Speaker For Pro-Reform Student Group Detained In IranNovember 8, 2007 (RFE/RL) -- The public voice of Iran's largest pro-reform student group was detained today in Tehran.
The detention of Ali Nikunesbati, the spokesman for the Office for Strengthening Unity (Daftar-e Tahkim-e Vahdat), is the sixth of a student activist in the past 10 days in Tehran.
His brother Mohammad told RFE/RL's Radio Farda today that Intelligence Ministry agents detained Nikunesbati at his father's home and confiscated some of his personal belongings.
"They behaved badly [and] they shouted at us, 'Sit here, [and] sit there!,’ ” he said. “They were armed [and] they created a very bad atmosphere. They told [Ali Nikunesbati] to sit down and be silent. They searched our house for about an hour. They searched everywhere."
He added that officials did not inform the family why Nikunesbati was arrested or where he was being held.
Nikunesbati had been released on bail after his arrest in July in connection with his role in a protest to condemn the jailing of student activists.
His detention comes after another student leader, Ali Azizi, was detained on November 4.
Human rights advocates and student groups in Iran have expressed concern over what they describe as renewed government pressure on universities and student activists.
In recent weeks, students in Tehran have staged at least three protests against the crackdown on academic institutions.
Filmmaker Held In Iran After Stumbling Upon Mass Grave
She was released after about a month, but authorities confiscated her French passport, barring her exit from the Islamic Republic. Frightened, she briefly sought refuge in the French Embassy. "Every moment, I feel like I'm in a state of limbo between life and death," Solouki told RFE/RL's Radio Farda in a telephone interview on November 6.
Now, Solouki is due to go before an Iranian court on November 17. She apparently faces charges of intending to make antiestablishment propaganda, which she denies. But the proceedings will take place behind closed doors, their outcome far from certain. And fearing the worst, Solouki is urging the international community to shine a light on her case, with a particular appeal to French President Nicolas Sarkozy.
"For the past nine months, I have lived with fear the whole time," said Solouki, 38. "The pressure includes mental as well as monetary pressure -- mental pressure because I am extremely worried about my safety."
An Endless Ordeal
It all began in December 2006. Solouki arrived in Iran to film a documentary about the burial traditions of Iran's religious minority communities, such as Armenian Christians, Jews, and Zoroastrians.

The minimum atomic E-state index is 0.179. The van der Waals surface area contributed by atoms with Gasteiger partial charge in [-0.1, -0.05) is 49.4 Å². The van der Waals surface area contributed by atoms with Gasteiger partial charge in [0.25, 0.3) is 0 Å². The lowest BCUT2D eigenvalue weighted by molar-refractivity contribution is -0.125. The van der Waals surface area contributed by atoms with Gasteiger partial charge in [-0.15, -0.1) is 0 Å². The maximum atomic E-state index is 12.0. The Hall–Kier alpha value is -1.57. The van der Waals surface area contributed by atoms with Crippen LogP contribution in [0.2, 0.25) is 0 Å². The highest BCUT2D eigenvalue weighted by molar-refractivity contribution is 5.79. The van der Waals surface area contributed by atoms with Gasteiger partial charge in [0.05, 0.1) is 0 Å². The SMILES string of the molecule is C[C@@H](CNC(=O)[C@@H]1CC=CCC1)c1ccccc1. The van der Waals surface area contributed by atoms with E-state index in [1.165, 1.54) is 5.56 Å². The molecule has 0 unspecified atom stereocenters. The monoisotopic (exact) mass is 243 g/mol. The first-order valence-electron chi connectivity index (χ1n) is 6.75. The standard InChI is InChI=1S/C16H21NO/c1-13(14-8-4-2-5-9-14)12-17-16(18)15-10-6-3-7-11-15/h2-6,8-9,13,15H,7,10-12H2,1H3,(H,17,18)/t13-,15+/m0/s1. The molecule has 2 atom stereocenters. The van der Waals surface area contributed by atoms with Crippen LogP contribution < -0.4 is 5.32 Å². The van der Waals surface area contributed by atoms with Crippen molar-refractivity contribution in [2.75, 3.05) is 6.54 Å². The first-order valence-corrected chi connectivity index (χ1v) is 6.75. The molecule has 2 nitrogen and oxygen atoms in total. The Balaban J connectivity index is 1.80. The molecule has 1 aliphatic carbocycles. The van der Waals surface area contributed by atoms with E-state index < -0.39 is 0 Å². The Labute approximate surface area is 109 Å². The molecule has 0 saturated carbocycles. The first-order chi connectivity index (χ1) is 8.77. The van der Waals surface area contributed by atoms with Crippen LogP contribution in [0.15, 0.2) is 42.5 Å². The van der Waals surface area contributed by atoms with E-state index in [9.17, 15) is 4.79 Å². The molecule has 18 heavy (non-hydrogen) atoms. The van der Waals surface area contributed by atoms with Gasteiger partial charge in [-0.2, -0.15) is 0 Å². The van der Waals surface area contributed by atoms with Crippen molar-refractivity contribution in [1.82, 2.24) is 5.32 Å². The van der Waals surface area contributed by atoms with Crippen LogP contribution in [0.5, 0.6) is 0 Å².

Solouki says the Iranian Ministry of Islamic Culture and Guidance granted her a research license. She says the authorities were told in advance of the locations where she wanted to film, and that they were aware that the subject dealt with the cemeteries of Iranian minorities.
The authorities therefore had prior knowledge of her planned activities -- they were not taken by surprise. "The bureau in charge of minorities affairs at the Culture Ministry coordinated all this," Solouki said. "[By that] I mean coordination between the ministry's press office and its minorities bureau."
But while filming, Solouki says she stumbled on an area at the Khavaran Cemetery on Tehran's outskirts that caught her attention. She described it as "totally different" from the other parts she had filmed. Asked whether she was referring to a mass grave of people summarily executed in 1988, she said, "Yes."
How many people were buried there has never been established. However, estimates by Iranians and outsiders generally point to more than 2,800 killed, with their bodies buried in different areas around the country, not just the Khavaran Cemetery. Most were opposition leftists and mujahedin members taken from jail and summarily executed. Solouki says the authorities may believe that she intended to make a film critical of the mass executions, which took place in the summer and fall of 1988.
On February 17, police stormed Solouki's residence in Tehran and arrested her, saying they had learned that she had filmed the mass graves. Solouki says her documentary at the time had yet to be filmed, and that none of the equipment seized from her gave any indication of the film's content. So she is accused, she says, of harboring "presumed intentions" to produce antiestablishment propaganda.